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Dark in the City of Light Review by Krystin Corneilson

Paul Robertson
Bethany House (of Baker Publishing Group)
6030 East Fulton Road
Ada, MI 49301

From the inky midnight-blue cover and its suspicious shadowy figure, Dark in the City of Light immediately plunges into a dark, stormy night in nineteenth-century Paris. There's a baron, a mysterious telegram, and a prince. Before long, there's a sudden death, a family move, and domestic conflict. Then historical events come to life as the strained relationship between France and Prussia leads them ever closer to war.

The plot revolves around an Austrian ambassador, Baron Harsanyi, whose late wife's estate is of significant interest to several countries. The Baron's children, both in their late teens, represent more of the contrasting personalities of the time--the rebellious son who would rather become an ambassador than enlist in military school as his father wishes and the lovely daughter who is taken in by a princess and molded into a society darling. The political tensions increase as the plot turns this way and that, often at a dizzying pace.

Eventually, France and Prussia are at war, with hard-to-distinguish allies and enemies at every turn. The Harsanyi family experiences loyalty and betrayal, sees the splendor of Paris succumb to the ugliness of war, and finds itself fighting to stay together.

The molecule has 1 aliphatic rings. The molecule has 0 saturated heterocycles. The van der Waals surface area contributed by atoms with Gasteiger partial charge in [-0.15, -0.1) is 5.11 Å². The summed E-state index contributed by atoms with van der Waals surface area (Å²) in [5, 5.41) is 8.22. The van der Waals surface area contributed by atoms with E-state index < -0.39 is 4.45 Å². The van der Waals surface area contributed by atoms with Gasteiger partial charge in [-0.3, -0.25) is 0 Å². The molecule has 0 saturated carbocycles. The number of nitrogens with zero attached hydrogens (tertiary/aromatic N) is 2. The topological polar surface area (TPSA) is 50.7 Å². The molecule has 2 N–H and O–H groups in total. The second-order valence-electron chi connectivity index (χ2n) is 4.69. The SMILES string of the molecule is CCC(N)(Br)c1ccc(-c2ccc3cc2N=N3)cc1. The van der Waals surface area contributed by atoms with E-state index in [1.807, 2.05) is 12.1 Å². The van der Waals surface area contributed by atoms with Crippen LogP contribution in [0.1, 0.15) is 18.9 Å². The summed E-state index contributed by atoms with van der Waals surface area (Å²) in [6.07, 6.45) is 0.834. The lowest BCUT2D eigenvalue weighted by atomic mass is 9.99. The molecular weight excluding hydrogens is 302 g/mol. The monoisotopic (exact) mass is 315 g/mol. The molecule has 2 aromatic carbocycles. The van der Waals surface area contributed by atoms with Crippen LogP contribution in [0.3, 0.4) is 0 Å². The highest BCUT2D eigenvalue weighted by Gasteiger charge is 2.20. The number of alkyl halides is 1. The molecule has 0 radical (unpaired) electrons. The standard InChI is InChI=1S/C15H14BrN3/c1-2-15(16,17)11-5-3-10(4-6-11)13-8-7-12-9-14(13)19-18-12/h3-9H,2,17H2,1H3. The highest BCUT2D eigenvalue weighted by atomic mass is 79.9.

Because of the war descriptions and complicated family issues, I would recommend this book for high school students and above. It could be used as a complement to European/World History or as a literature study on its own. Certainly it could be used as a pleasure book as well.

Pros: I can't wait to read more by Mr. Robertson and learn even more about nineteenth-century European history. I have always been a big fan of U.S. history, particularly around the Civil War era, but this book has sparked my desire to see what else was happening in the world at the same time.

Cons: The beginning of the book is dark and cold and almost hard to understand. However, as the story unfolds, the foreboding style makes more sense as it accurately sets the stage for the story to come. It is certainly worth the effort.

This page-turning thriller is detailed in its descriptions without being weighed down, informative without being patronizing, and clever enough to weave historical facts into the fabric of conflict, intrigue, and relationships. It was not a quick read, but it was a thoroughly enjoyable one. I would recommend both reading Dark in the City of Light as well as permanently adding it to your bookshelf in the historical fiction section.

Product review by Krystin Corneilson, The Old Schoolhouse® Magazine, LLC, September 2010